Protesters are alleging the Defense Health Agency used "phantom award restrictions" to limit the number of companies that could qualify for this global IT services contract.
The Defense Health Agency’s attempt to open a $2.5 billion multiple-award contract for business has been mired in protests that have now moved to the U.S. Court of Federal Claims.
The Military Health System Enterprise IT Services Geographic Service Provider vehicle is a 10-year program that DHA is using to standardize how it buys IT services as it modernizes how it provides health services across the military.
In early July, DHA awarded six companies spots on the contract out of the 39 total bidders.
Several protests immediately followed, but the Government Accountability Office has since dismissed those now that AccelGov has gone to U.S. Court of Federal Claims on July 13 with its protest. The court has a higher level of authority than GAO regarding bid protest rulings.
Systems Plus Inc. and Syneren Technologies have since joined the AccelGov case with their own complaints. The court set an Aug. 3 deadline for other companies do the same. We will watch the docket for updates to see if that happens.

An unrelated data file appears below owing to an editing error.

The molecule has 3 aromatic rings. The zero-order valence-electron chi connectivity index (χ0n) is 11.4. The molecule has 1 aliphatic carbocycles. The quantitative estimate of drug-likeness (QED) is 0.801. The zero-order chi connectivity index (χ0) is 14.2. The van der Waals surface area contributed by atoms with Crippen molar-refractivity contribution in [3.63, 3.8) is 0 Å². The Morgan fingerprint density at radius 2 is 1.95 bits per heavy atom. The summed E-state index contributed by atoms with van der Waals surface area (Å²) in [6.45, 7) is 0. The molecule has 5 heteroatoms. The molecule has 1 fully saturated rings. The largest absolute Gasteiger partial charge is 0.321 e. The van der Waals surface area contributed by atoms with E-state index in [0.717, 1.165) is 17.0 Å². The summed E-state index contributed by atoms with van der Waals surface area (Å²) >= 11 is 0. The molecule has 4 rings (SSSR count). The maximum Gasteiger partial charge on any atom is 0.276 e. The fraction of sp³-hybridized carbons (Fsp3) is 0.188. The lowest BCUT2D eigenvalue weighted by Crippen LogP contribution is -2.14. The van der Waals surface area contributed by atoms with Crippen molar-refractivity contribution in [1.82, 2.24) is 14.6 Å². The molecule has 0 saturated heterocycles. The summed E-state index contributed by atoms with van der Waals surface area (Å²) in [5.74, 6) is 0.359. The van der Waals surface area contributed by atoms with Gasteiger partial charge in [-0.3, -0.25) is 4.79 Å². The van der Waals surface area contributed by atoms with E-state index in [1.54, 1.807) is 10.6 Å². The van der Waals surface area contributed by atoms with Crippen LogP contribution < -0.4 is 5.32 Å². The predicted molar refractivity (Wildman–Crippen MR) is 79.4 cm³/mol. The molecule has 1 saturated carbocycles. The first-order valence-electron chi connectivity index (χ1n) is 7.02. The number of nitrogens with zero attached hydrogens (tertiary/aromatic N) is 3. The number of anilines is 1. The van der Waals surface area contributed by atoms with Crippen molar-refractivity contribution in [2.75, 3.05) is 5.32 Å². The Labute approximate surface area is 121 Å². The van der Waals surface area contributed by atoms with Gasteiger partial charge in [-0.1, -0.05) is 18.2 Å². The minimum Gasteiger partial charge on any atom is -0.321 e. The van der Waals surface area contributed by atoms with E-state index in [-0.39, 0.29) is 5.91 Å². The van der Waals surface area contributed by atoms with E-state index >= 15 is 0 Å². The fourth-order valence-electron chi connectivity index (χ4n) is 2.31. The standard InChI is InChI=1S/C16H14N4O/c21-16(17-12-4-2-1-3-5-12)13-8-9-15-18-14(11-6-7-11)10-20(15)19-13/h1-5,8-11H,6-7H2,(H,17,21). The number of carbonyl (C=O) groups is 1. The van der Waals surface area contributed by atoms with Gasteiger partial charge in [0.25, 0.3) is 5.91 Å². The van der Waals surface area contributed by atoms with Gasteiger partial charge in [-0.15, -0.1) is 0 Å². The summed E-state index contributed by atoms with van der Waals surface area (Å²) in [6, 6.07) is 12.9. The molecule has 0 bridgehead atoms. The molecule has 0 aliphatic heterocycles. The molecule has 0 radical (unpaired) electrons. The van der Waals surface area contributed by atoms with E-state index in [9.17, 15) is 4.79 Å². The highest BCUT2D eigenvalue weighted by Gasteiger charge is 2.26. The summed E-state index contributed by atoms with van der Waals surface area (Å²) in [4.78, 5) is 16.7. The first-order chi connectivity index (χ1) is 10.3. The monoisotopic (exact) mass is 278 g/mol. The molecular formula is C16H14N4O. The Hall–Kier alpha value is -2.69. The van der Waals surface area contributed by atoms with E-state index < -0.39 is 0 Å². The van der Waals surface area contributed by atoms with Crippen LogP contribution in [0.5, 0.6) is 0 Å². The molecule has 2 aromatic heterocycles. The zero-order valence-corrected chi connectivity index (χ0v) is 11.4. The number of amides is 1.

In its filing, several of AccelGov's allegations are redacted including a section that describes its technical evaluation. DHA apparently kicked AccelGov out of the competition based on the technical evaluation. Other redacted areas deal with DHA's evaluation of the company’s past performance.
AccelGov complains that DHA didn’t hold discussions with bidders. DHA said it could make awards without discussion, but the solicitation gave the agency the option to hold discussions.
The company claims that even though Federal Acquisition Regulations require discussions since the ceiling is $2.5 billion, DHA didn't hold them because it wanted to limit the number of awards.
“(DHA) decided not to hold discussions for the express purpose of artificially constraining the number of awardees, despite the solicitation’s clear requirement to award to ‘each and all qualifying offerors,’” attorneys for AccelGov wrote in the complaint.
The solicitation didn't limit the number of awards DHA could make, but AccelGov claims the agency used “phantom award restrictions" to limit the number of winners.
One piece of evidence AccelGov points to in its argument is that DHA deemed 85% of the 39 bidders as “technically unacceptable.”
“Had the agency conducted discussions, AccelGov would have had the chance to point the agency to the information in its proposal that satisfied the solicitation’s requirement,” the company wrote.
Many of the other unsuccessful bidders fell into a similar situation, AccelGov claims.
AccelGov is asking for an injunction to stop DHA from competing task orders under the contract until the court has ruled on the protest.
From the court docket, it does not appear that the judge has ruled on the injunction yet. DHA is set to respond by Sept. 11.
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